topleft
topright
Human Rights Council holds final interactive dialogue with Philipp Alston
Wednesday, 09 June 2010 16:42

©UN multimediaThe Special Rapporteur on extrajudicial, summary or arbitrary executions, Mr Philip Alston, presented his annual report (A/HRC/14/24) to the Human Rights Council on 3 June 2010, together with three thematic reports, a communications report, follow up reports on missions to Brazil and the Central African Republic, reports on missions to Colombia and the Democratic Republic of the Congo (DRC) and a preliminary report on his mission to Albania. This session represents the end of Mr Alston’s tenure of the mandate.

 

On the initiative of the Special Rapporteur, the Council held a minute of silence in memory of Mr Floribert Chebeya Bahizire, the Executive Director of the NGO ‘Voix des sans Voix’ from the DRC, whom Mr Alston met during his country visit in October 2009. Mr Alston considered the circumstances of the killing of Mr Chebeya to ’strongly suggest official responsibility’. In his closing remarks, Mr Alston advised the Council to respond to Mr Bahizire’s death with creativity, given the DRC’s harsh reaction to his report. He suggested that forensic support provided to the Congolese authorities without strong formal involvement of the Council might allay fears of ‘intervention’ in the sovereignty of the DRC. In a right of reply on 9 June 2010, the DRC announced that the director of the police force had been suspended, and that four forensic doctors from the Netherlands would be joining the chief prosecutor to carry out an autopsy.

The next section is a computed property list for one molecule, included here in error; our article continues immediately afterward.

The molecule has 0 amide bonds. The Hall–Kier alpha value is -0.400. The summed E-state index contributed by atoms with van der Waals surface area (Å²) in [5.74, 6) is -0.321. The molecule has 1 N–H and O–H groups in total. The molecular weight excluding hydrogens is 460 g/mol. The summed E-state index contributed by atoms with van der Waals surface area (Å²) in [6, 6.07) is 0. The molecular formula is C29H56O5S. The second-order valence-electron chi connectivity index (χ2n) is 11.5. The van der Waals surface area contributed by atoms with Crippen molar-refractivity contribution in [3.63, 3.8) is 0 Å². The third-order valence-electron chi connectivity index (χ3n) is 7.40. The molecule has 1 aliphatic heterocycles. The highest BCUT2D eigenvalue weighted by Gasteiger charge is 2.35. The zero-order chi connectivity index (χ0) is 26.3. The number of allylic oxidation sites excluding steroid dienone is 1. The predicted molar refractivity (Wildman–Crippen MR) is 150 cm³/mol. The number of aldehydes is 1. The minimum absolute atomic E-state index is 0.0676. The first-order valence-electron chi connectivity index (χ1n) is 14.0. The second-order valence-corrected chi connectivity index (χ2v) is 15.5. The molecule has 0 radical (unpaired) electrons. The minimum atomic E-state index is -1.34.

Mr Alston spoke of his strong concerns about the potential for impunity for extrajudicial killings. He described it as an ‘abdication of responsibility’ if the international community does not set up international inquiries into particularly serious allegations, especially in situations where domestic practice has been unconvincing. He cited the attack on the humanitarian flotilla off Gaza and the allegations of up to 30,000 killings in Sri Lanka as examples of situations calling for independent international inquiries. Israel did not respond to the comments, whilst Sri Lanka condemned what it described as the Special Rapporteur’s lack of professionalism and integrity in the execution of his mandate. In his answers, Mr Alston was highly critical of the effectiveness of Sri Lanka’s efforts at investigating the killings in the final stages of the conflict in mid 2009, saying the country had a ‘30 year record of setting up failed commissions of inquiry’ and therefore an international inquiry was needed.

 

Interestingly, the Special Rapporteur highlighted two institutional issues from his report for special attention by the Council. Firstly, he underscored the need to revitalise the special procedures’ communications procedure, which he felt had ‘grown without any real planning or strategic vision’. Secondly, he underscored the need to devise means by which to encourage greater cooperation by States with special procedures, especially in terms of accepting country visits.

 

Of his three thematic reports, the Special Rapporteur focused on his report on targeted killings. He put specific emphasis on the challenge this practice constitutes to upholding the rule of law, as opposed to ‘trampling’ on it. The Special Rapporteur expressed particular concern about the expansive interpretation of the right to self-defence used by the US in its fight against terrorism. He highlighted the problem of accountability, particularly in the context of drone killings carried out by the US Central Intelligence Agency. The US did not comment on the specifics of the report. Instead it claimed that the lateness of submission had not allowed time for review of its contents. The Special Rapporteur expressed surprise that the US did not provide a substantive response. He expressed his hope that the US would seek to develop its policies and start regularising the use of armed drones.